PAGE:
On cars, old, new and future; science & technology; vintage airplanes, computer flight simulation of them; Sherlockiana; our English language; travel; and other stuff
THE ART and humor of Ronald Searle delighted me once again when I was moving some of my books and came upon Slightly Foxed. This wonderful book addresses one of my passions just as its companion The Illustrated Winespeak pokes gentle fun at oenophilic gabble.
Of quite different character, but equally delightful are two other Searle books, By Rocking Chair Across Russia and By Rocking-Chair Across America (see www.wp.me/p2ETap-ho). These combine Searle’s art with Alex Atkinson’s slightly wacky observations, all predicated on the premise that neither had ever set foot in either country.
The format of Slightly Foxed and Winespeak is simplicity itself: full-page illustrations in Searle’s charming pen and color opposite phrases that are recognizable to anyone sharing a passion for secondhand books or wine, respectively.
The bibliophilic term “slightly foxed,” of course, refers to brown spots on old paper. It’s not clear what causes foxing, other than age. Oxidation of iron or copper in the paper is one conjecture. Fungal growth is another, possibly related to high humidity.
It’s good fun buying a secondhand book and finding personal observations of previous owners written in it. I especially like travel comments in my old Baedeker’s Handbooks (www.wp.me/p2ETap-ki).
Of an entirely different sort was an inscription in a best-seller on a secondhand Dallas shelf that read, “To the man who never loved me enough to give me his name.” It’s difficult to assess who, apart from me, got the last laugh.
The binding of a book that’s only rarely read will likely be tight. Except when, as Dorothy Parker said of Ayn Rand’s Atlas Shrugged, “This is not a novel to be tossed aside lightly. It should be thrown with great force.”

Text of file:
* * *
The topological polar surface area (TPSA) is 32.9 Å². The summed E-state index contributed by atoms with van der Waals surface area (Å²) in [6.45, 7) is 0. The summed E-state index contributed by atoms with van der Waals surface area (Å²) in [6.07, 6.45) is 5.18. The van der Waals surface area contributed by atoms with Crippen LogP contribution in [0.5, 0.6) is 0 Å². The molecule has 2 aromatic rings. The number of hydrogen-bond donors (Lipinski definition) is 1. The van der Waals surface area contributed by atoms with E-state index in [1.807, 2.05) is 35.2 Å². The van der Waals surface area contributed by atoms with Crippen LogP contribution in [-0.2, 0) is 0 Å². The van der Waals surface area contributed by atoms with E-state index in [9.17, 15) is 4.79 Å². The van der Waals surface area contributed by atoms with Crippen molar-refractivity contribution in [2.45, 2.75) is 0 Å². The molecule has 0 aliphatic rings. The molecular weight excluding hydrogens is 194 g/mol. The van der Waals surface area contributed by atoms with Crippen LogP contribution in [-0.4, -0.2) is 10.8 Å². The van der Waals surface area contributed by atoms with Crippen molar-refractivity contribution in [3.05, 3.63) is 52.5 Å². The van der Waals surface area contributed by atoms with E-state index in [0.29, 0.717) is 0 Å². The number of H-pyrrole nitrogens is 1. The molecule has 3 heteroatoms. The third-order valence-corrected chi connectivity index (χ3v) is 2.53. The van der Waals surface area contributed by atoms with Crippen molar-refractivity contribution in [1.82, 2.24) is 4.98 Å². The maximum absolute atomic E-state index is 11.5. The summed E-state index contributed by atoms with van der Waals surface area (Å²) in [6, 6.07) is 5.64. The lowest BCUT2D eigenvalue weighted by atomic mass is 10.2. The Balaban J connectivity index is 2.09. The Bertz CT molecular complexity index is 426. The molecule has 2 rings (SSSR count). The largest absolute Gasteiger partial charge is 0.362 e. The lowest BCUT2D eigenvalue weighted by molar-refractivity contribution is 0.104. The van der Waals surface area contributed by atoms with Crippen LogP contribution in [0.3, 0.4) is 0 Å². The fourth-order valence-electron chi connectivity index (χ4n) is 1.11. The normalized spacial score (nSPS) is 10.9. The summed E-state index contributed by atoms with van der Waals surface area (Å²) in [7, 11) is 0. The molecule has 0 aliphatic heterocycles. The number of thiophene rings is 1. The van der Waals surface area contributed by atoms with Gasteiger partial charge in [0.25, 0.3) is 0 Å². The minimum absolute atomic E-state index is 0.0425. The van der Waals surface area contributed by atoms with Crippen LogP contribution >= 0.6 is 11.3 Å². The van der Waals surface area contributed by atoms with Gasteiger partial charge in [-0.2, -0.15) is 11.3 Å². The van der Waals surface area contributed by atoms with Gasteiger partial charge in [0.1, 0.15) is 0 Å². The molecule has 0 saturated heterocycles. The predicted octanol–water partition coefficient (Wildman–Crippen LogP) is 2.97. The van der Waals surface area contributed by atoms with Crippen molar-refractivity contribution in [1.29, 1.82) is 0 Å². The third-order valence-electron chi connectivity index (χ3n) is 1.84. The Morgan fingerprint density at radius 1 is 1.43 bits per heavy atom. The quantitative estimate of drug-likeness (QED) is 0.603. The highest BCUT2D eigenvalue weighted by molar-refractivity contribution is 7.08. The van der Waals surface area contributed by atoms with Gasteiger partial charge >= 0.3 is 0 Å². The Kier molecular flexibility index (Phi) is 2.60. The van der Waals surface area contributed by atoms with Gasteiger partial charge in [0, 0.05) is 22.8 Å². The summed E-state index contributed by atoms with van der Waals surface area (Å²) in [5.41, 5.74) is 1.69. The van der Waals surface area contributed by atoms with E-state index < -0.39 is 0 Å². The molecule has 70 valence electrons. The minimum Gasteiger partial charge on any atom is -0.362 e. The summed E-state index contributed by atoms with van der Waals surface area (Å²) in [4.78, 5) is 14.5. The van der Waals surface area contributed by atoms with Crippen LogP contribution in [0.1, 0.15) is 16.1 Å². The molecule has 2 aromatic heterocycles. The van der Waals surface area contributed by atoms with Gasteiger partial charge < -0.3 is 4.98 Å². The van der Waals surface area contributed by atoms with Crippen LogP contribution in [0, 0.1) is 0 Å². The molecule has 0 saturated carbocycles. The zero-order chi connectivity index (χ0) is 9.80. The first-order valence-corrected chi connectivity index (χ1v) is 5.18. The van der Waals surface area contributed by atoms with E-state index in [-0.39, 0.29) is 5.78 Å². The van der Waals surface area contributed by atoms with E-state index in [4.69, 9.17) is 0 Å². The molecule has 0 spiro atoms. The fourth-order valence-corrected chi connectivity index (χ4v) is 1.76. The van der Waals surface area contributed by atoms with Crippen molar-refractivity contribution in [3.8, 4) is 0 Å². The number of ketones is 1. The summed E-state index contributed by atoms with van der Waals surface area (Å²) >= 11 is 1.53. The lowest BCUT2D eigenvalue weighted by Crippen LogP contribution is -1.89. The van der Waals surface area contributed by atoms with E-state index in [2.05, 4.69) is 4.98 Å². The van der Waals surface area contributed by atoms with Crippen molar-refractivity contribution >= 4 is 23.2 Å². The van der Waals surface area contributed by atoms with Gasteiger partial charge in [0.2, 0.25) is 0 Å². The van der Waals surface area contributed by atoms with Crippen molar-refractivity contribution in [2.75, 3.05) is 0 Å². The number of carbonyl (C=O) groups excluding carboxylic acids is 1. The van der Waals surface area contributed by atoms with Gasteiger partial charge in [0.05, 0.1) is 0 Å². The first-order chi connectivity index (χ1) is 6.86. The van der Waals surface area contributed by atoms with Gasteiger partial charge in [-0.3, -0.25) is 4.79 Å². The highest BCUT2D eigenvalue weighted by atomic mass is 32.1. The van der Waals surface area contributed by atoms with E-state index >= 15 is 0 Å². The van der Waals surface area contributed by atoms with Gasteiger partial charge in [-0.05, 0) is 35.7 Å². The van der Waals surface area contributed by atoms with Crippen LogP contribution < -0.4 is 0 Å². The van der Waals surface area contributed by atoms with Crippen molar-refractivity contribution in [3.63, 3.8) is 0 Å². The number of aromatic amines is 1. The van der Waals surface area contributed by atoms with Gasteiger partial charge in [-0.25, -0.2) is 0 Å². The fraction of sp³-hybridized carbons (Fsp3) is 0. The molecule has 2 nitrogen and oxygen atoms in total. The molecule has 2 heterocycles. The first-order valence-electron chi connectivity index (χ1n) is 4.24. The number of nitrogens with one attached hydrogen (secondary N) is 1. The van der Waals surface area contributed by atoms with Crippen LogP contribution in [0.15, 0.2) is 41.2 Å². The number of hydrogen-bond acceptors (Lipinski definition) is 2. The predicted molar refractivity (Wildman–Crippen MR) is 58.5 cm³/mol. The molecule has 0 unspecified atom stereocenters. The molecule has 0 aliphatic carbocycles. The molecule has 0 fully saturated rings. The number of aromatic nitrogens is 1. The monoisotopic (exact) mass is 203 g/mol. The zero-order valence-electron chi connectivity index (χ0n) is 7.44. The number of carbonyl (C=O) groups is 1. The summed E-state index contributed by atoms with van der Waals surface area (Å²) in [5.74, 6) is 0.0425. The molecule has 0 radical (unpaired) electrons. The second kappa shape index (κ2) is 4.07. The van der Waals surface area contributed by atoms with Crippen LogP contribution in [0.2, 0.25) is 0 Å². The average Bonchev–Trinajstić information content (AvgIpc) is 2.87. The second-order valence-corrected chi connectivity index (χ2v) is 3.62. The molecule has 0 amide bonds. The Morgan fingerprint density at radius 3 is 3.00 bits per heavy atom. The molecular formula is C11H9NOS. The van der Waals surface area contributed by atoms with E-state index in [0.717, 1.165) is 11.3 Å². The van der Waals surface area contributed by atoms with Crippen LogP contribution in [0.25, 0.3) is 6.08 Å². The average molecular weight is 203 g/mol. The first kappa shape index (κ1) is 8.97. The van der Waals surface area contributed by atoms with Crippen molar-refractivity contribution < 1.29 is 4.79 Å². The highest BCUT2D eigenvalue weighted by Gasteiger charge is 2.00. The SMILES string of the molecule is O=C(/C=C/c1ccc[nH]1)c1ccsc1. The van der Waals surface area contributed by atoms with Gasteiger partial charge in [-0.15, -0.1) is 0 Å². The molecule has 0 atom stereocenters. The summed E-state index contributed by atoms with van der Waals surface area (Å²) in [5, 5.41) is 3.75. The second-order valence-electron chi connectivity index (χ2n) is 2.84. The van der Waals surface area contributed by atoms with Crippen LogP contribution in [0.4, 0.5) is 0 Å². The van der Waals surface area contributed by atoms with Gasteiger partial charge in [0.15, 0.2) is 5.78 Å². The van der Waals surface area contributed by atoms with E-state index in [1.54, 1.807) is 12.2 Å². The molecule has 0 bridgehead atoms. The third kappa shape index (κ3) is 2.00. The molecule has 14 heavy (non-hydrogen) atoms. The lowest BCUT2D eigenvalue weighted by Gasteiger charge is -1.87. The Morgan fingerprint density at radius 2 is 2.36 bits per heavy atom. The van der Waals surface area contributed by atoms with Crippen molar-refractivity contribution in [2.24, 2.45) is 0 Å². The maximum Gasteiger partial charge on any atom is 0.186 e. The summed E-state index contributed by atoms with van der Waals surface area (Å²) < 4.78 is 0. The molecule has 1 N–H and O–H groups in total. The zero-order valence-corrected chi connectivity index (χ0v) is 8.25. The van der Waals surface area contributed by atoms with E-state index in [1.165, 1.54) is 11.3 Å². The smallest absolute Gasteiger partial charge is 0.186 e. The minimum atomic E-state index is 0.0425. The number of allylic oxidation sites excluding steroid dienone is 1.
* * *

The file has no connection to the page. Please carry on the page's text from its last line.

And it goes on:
The value of an old book can be enhanced by being rebound. There are, of course, things to watch for.
Not that I know a great deal about books, but I confess to know rather less about wines. However, I have good friends in the business (visit http://goo.gl/gl933 and www.winetreasures.com), and thus I can parle the lingo. As Searle notes, “All the phrases in this little book have been plucked from unacknowledged but absolutely authentic sources.”
The fellow on the cover is obviously Dionysus, from which my own given name derives. According to Wikipedia, he’s the Greek god “of the grape harvest, winemaking and wine, of ritual madness and ecstasy.”
Yep, my kinda guy.
My friends advise that some wines are perfectly drunk when young (the wines, not me). Others are appropriately laid down for a time. Searle evidently agrees, though he acknowledges there’s a delicate balance.
He also notes that some products of the vine are inherently superior from the very start.
Whereas there are others….
Yes, another personal resonance. ds
© Dennis Simanaitis, SimanaitisSays.com, 2013